The Horten H.IX, RLM designation Ho 229 (often called Gotha Go 229 due to the identity of the chosen manufacturer of the aircraft) was a late-World War II prototype fighter/bomber designed by Reimar and Walter Horten and built by Gothaer Waggonfabrik. It was the first pure flying wing powered by a jet engine. It was given the personal approval of German Luftwaffe Reichsmarschall Hermann Göring, and was the only aircraft to come close to meeting his "3x1000" performance requirements, namely to carry 1000 kg of bombs a distance of 1000 km with a speed of 1000 km/h. Its ceiling was 15,000 meters (49,213 ft).
The first jet powered flight of the H.IX was made on 2 February 1945. Two further test flights were made between 2 and 18 February 1945. The H.IX reportedly displayed very good handling qualities, with only moderate lateral instability (a typical deficiency of tailless aircraft). There are reports that during one of these test flights, the H.IX undertook a simulated "dog-fight" with a Messerschmitt Me 262, the first operational jet fighter and that the H.IX outperformed the Me 262.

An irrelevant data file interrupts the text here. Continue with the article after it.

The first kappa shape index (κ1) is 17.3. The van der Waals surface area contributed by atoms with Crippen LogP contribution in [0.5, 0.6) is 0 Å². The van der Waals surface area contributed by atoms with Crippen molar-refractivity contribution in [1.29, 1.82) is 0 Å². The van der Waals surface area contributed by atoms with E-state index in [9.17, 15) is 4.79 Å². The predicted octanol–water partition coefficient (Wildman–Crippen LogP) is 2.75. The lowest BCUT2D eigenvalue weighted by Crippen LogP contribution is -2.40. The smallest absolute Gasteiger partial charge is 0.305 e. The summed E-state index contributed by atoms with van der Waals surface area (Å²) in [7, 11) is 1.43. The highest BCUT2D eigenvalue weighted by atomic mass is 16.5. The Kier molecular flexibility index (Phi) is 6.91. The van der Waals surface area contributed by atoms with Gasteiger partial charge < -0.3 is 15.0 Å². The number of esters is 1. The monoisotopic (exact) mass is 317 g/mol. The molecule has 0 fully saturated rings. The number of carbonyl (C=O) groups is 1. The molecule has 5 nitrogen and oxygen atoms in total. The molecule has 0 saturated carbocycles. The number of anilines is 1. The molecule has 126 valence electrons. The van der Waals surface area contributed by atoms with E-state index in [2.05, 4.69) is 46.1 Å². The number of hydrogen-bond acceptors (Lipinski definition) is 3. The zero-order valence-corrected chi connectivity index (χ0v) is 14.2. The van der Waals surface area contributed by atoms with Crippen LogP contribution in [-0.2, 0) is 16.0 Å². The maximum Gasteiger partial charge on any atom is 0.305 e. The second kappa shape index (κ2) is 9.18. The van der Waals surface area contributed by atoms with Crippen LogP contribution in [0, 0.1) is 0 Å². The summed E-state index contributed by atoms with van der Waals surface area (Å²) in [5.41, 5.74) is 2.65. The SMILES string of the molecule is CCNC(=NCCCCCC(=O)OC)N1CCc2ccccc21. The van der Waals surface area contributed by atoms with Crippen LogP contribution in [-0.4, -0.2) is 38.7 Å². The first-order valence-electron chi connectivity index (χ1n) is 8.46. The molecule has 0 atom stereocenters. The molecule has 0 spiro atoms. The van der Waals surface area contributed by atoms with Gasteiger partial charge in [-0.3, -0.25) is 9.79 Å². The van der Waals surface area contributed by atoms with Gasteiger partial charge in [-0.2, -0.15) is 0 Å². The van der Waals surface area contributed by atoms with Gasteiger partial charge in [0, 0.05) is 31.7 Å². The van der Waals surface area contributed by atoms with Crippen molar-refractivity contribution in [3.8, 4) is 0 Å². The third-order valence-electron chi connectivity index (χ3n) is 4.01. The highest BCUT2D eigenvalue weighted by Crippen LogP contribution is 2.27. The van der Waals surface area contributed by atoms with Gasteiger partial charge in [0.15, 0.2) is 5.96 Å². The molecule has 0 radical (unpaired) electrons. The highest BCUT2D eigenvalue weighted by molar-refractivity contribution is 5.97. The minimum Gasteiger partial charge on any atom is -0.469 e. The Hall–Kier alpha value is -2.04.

Source: Wikipedia, "Horten Ho 229", available under the CC-BY-SA License.
As Described In
Secret Weapons of the Luftwaffe: Perhaps the World War II aircraft that was farther ahead of its time than any other, the Gotha Go 229 went into production much too late to see any action. Although the Ho IX V2 prototype had only logged two hours of flying time, the design was put into production at the Gotha factory for Luftwaffe evaluation, and was designated the Gotha Go 229. Several production versions, including two-seat all-weather fighters and trainers, as well as single-seat A-0 fighter-bombers, were nearing completion when the Gotha factory was captured by the U.S. Army in April 1945. If Germany had prolonged the war, the Go 229A-0 would probably have entered Luftwaffe service in late 1945 or early 1946.